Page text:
Tori Sullivan-Cortez is a 2021-2022 Fellow. Tori grew up in Toledo, Ohio and went to earn a Bachelor of Social Work from the University of Toledo, then a Master of Public Administration and Master of Social Work from The Ohio State University.

Tell us about your host company and your role in the organization.
Arts & Scraps is a small Detroit nonprofit who focuses on education equity and environmental sustainability. We implement STEM curricula, using recycled materials and arts integration, throughout Southeast Michigan and we are a creative reuse store located on the Eastside of Detroit. We strive to make every interaction educational and fun, in the hopes to inspire innovation and creativity. I am the Programs Manager. I oversee our program department, develop new programs, as well as coordinate our workshops and events.

Tell us about the challenge project you’re currently working on; what are you learning from the experience?
We just started our third challenge project with Brilliant Detroit. Brilliant Detroit is a good friend of Arts & Scraps and I am excited to lead a Challenge Team on this new project. I am excited to interact with Brilliant Detroit in a new way and I am grateful for the opportunity to strengthen my professional relationship with them. As I am writing this, I don’t know what our project will be but I am excited to help such a wonderful organization.

Our museum exploration group at the Charles Wright museum.

How do you hope to impact the community as a Fellow?
As someone who works at a small nonprofit, I know there are truly not enough hours in the day. I’m proud to be able to work alongside nonprofit organizations to help them expand their capacity to meet the needs of the community.

How do you believe your fellowship year will shape your career moving forward?
As someone who is starting their career in the nonprofit sector, it has been wonderful to learn about the variety of nonprofits. Not only have I learned more about our Challenge partners, but I have been able to meet with other nonprofit stakeholders through the Design Thinking process and our Leadership Fridays. Speaking of Design Thinking, I will take that skill with me wherever I go. It is a great process for innovation and creativity.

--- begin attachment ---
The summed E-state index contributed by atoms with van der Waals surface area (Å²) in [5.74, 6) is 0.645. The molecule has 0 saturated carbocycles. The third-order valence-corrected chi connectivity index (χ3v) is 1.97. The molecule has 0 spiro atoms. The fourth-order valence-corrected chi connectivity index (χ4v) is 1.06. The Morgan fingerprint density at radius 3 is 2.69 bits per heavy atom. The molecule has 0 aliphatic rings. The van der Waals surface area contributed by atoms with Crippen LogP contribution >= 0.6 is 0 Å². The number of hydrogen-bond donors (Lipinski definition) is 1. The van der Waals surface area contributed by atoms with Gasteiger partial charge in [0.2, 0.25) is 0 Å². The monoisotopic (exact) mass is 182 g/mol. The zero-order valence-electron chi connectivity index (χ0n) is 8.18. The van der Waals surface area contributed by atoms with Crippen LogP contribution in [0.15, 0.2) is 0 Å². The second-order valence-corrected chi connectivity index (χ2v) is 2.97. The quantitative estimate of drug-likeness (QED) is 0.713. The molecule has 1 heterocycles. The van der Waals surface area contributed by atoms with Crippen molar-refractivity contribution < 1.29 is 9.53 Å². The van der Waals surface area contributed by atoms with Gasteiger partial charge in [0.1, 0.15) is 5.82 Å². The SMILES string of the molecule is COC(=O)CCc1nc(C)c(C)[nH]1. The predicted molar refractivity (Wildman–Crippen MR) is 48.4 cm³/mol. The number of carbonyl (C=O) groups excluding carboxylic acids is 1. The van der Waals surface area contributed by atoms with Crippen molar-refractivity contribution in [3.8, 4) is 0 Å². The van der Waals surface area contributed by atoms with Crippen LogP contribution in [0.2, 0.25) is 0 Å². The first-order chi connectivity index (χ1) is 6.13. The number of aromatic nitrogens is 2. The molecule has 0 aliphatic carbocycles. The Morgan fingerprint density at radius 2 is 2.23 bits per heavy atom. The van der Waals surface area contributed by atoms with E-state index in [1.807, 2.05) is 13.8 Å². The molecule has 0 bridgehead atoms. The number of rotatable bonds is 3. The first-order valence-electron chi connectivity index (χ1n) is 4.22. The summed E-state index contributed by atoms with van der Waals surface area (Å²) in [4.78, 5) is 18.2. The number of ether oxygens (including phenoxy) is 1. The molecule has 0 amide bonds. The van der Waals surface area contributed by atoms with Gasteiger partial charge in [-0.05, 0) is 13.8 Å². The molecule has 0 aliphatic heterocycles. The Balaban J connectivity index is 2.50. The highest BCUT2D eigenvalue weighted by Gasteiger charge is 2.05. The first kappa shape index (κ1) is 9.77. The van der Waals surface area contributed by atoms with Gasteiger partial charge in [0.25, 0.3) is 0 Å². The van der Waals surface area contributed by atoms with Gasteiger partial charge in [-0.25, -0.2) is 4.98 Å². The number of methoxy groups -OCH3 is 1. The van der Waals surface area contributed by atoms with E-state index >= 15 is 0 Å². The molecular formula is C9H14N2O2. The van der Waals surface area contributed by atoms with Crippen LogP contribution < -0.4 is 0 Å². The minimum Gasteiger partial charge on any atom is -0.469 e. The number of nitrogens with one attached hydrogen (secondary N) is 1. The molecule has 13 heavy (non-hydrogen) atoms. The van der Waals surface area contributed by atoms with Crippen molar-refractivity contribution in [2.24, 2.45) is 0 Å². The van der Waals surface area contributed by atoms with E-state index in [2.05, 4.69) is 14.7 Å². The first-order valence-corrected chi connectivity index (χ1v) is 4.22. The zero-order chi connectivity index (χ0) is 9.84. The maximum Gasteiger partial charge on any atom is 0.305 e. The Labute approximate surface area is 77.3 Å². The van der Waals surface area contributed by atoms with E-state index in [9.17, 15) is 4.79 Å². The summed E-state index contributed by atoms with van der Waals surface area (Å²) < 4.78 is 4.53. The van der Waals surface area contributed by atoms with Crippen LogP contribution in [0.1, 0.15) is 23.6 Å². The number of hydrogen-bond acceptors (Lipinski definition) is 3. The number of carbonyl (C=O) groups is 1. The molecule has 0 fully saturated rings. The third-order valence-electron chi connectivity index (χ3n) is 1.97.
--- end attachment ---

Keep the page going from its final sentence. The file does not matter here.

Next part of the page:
Meeting with our organization liaison Turkessa Baldridge from Marygrove Conservancy.

Please share the most memorable moment you have experienced so far as a Fellow. Why was it memorable and how has it impacted you?
During a Leadership Friday, we had the opportunity to meet virtually with Lt. Governor Garlin Gilchrist II. I mustered up the courage to ask him about imposter syndrome and how to overcome that feeling. He told us to “position yourself as a learner.” I often reflect on this insight in my professional and personal life. I find myself asking more questions and really listening to learn. I think this is a takeaway that I will use for the rest of my professional and personal life.

Leadership Friday with Lt. Governor Gilchrist

If someone is reading this and considering applying to be a Fellow, share why you would encourage them to apply?
I would encourage anyone who is interested in learning more about the Detroit community to apply. Not only have I learned a lot from the organizations we have partnered with, but the Challenge Detroit team goes above and beyond to help us learn about Detroit. Even my colleagues who grew up in the Metro Detroit area are learning about the city in a new way. Learning about Design Thinking has also been a huge benefit to me as a professional. Design Thinking is a great tool to have for anyone. The skill is transferable to nonprofits, the private sector, and entrepreneurs.